IRIS CHAN: So hopefully the construction insurance can save a little money in insurance premium because if you can imagine, the construction period will be shortened. Part of the construction, that already done in the factory. So it may also means the construction period is shorter on site. The lumber, like in Hong Kong, we have typhoon come to visit us every year.

So you can imagine if the years of like typhoon season you experience is shorter, than the insurance, the risk is smaller, and the insurance premium will be lower. And so that is pretty direct in the construction part. But the issue, we would also think of oh, now there is a factory over there. They are producing all these modular. And they are the supplier.

So the supplier, themselves, they also need to buy insurance while they producing the modular. And didn't come, that part of money, of insurance premium as to CAL, TPL, the contractor or and third party liability insurance. But here in Hong Kong, there's one big attribute of premium saving, actually. It's an employee compensation insurance.

Because through MIC, Modular Integrated Construction, we have much less worker work on site. And it means the wage roll is significant lower. The incident frequency rate is lower. And that drive the insurance premium, for employee compensation, or employer's liability, is smaller. So it gives a premium saving effect, definitely, in CAL, TPL, and employee compensation.

Do you think, actually, during transportation, do you think would that be, this modular construction, make any difference of claims from traditional construction methods, so that's why underwriters will like it more or it less?

MICHAEL WYATT: The claims themselves will be similar. If you're using different transportation methods, such as barging, as I say, it may need more checks. We would especially have more loading and discharge surveys held for modules to ensure everything's being done. But a lot of this is then just making sure that you've got very strong transportation plans in place between the client and whoever's being used for the transportation to try to mitigate the risks to ensure that everyone's clear about securing of goods, lifting of goods, the vessels that could be used, all that sort of thing.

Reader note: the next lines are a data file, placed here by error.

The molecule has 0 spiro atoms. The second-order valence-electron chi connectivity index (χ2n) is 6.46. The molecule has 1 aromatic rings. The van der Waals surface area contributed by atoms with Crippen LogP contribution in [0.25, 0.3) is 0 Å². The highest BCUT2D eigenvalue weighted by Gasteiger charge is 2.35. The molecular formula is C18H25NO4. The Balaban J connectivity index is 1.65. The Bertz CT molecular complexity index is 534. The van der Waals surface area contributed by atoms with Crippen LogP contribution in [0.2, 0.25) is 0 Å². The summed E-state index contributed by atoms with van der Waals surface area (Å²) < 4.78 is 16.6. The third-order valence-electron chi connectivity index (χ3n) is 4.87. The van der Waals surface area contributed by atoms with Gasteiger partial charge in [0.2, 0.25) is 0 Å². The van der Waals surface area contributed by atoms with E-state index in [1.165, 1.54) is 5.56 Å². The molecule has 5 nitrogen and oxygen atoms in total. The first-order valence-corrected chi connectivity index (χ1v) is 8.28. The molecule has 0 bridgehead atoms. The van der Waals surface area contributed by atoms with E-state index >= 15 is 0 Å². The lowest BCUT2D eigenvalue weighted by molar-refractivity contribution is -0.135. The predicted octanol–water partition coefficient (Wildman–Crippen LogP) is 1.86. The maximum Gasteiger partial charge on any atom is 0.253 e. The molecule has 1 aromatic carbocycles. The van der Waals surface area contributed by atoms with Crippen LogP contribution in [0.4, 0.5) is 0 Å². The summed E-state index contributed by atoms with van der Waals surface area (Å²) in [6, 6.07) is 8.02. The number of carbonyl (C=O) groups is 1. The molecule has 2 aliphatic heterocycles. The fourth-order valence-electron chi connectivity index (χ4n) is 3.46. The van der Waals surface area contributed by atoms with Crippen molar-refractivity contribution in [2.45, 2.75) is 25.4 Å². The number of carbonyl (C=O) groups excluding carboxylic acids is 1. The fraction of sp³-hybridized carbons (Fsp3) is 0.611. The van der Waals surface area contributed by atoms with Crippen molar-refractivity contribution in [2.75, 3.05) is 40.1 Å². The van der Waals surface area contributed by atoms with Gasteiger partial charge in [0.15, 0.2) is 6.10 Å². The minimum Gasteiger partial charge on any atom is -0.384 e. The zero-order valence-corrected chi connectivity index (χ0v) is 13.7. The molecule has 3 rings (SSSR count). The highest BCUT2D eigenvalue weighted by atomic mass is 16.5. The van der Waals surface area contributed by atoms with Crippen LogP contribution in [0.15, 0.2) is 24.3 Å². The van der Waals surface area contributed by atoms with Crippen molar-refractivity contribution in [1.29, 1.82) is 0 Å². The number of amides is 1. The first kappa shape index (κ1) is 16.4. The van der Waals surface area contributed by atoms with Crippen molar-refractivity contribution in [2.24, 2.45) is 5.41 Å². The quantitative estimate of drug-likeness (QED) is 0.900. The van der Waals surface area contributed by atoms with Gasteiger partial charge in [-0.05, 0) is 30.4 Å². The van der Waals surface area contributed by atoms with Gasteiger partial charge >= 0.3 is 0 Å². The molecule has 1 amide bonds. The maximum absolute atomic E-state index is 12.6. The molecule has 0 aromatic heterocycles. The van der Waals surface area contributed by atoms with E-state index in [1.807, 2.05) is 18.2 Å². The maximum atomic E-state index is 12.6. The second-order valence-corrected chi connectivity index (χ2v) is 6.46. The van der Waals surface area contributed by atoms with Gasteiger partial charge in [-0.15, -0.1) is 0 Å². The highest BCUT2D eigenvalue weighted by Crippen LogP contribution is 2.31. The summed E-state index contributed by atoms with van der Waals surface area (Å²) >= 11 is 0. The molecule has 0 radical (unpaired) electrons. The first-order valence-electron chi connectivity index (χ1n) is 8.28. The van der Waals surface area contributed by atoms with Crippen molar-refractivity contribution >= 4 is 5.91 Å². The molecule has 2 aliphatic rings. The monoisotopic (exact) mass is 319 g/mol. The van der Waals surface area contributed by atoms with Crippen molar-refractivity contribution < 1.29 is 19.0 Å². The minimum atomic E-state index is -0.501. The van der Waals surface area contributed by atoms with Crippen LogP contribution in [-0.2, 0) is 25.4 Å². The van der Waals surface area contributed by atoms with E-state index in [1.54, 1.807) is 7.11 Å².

So as long as there's a good attention to detail, if anything, the risk shouldn't be any different to a conventional transit, even though you've got much bigger, heavier items with wider dimensions. So yeah, hopefully as long as you're using the right people and the right information, insurers should be happy with it as a risk.

IRIS CHAN: So that's good. For installation or construction, in fact, the risks, the claims, I would say it's less claims, less lumber, a lot of claims that come from or caused by weather. As you know, these modular, when they deliver to the site, they already watertight. So the weather affecting that contract is not as much as individual, the traditional way of work.

But one common concern to underwriter that is more on common defect, so if there is some design fault. So if there's design fault in a traditional construction, it will have possibility you find it out early and then you correct it. But in these, MIC, the design probably done very early, before, well before, they put it in factory to manufacture it.

And when that happened, that will be lumber of the modules have the same design error. And by then, that will be quite difficult to fix. So I think that will be something, you know, very different. And that is saying the same problem with cause, which is delayed.

Because of you think of the construction. If there is a large number of unit that effects some design error. And that design error could even cause, when they assemble, those modular have problem. Then it means you need to fix them on site or off site. So I think that will be disaster type of issue.

MICHAEL WYATT: Really you're saying the same as me. For you, it's about quality. It's quality control. In your case, with the build in my case with the transportation. They're the key areas to try to mitigate claims.

IRIS CHAN: Yes, it is. That's why at the very beginning I mentioned about technology advancement. It's so important because of construction, you need to be very, very well planned. And also, the design and the construction, the work program need to be transparent and update and always notify all the stakeholders and to avoid all this problem happened.

So MIC will not be success, will not be as productive as we want if you don't have all these infrastructure to back up the MIC construction activities. So what I think.

MICHAEL WYATT: That all makes sense.

IRIS CHAN: So after we discussed about the risks, the insurance company, the background, the technology. And would you have any recommendations to help us to mitigate some of the risk we just mentioned?